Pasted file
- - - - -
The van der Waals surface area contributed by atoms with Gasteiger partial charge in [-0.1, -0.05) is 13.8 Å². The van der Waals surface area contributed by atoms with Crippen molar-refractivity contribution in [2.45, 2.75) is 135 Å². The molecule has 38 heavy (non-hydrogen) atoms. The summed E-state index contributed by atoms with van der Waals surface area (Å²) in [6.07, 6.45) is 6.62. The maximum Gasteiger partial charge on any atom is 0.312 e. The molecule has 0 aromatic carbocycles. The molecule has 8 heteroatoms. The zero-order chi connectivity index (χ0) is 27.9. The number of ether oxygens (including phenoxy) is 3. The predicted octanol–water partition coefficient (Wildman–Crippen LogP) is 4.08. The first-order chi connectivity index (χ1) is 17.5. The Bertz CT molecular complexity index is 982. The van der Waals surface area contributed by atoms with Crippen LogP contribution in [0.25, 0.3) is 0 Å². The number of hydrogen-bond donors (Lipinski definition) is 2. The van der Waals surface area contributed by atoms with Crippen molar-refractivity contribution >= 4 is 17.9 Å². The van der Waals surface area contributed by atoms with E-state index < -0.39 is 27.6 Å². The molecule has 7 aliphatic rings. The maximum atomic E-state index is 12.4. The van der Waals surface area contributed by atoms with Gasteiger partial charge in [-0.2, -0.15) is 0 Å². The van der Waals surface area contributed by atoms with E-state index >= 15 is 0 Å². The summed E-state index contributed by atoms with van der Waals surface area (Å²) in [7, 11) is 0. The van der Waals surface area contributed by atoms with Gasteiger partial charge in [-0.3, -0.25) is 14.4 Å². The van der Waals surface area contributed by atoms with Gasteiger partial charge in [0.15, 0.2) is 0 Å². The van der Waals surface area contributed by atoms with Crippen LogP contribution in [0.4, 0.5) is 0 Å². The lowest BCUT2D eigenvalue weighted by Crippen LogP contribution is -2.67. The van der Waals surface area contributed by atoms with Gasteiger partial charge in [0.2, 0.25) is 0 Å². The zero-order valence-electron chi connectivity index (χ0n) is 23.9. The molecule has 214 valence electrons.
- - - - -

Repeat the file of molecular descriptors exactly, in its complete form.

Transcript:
The van der Waals surface area contributed by atoms with Gasteiger partial charge in [-0.1, -0.05) is 13.8 Å². The van der Waals surface area contributed by atoms with Crippen molar-refractivity contribution in [2.45, 2.75) is 135 Å². The molecule has 38 heavy (non-hydrogen) atoms. The summed E-state index contributed by atoms with van der Waals surface area (Å²) in [6.07, 6.45) is 6.62. The maximum Gasteiger partial charge on any atom is 0.312 e. The molecule has 0 aromatic carbocycles. The molecule has 8 heteroatoms. The zero-order chi connectivity index (χ0) is 27.9. The number of ether oxygens (including phenoxy) is 3. The predicted octanol–water partition coefficient (Wildman–Crippen LogP) is 4.08. The first-order chi connectivity index (χ1) is 17.5. The Bertz CT molecular complexity index is 982. The van der Waals surface area contributed by atoms with Crippen LogP contribution in [0.25, 0.3) is 0 Å². The number of hydrogen-bond donors (Lipinski definition) is 2. The van der Waals surface area contributed by atoms with Crippen molar-refractivity contribution >= 4 is 17.9 Å². The van der Waals surface area contributed by atoms with E-state index < -0.39 is 27.6 Å². The molecule has 7 aliphatic rings. The maximum atomic E-state index is 12.4. The van der Waals surface area contributed by atoms with Gasteiger partial charge in [-0.2, -0.15) is 0 Å². The van der Waals surface area contributed by atoms with E-state index >= 15 is 0 Å². The summed E-state index contributed by atoms with van der Waals surface area (Å²) in [7, 11) is 0. The van der Waals surface area contributed by atoms with Gasteiger partial charge in [-0.3, -0.25) is 14.4 Å². The van der Waals surface area contributed by atoms with Gasteiger partial charge in [0.15, 0.2) is 0 Å². The van der Waals surface area contributed by atoms with Crippen LogP contribution in [0.4, 0.5) is 0 Å². The lowest BCUT2D eigenvalue weighted by Crippen LogP contribution is -2.67. The van der Waals surface area contributed by atoms with Gasteiger partial charge in [0.2, 0.25) is 0 Å². The zero-order valence-electron chi connectivity index (χ0n) is 23.9. The molecule has 214 valence electrons.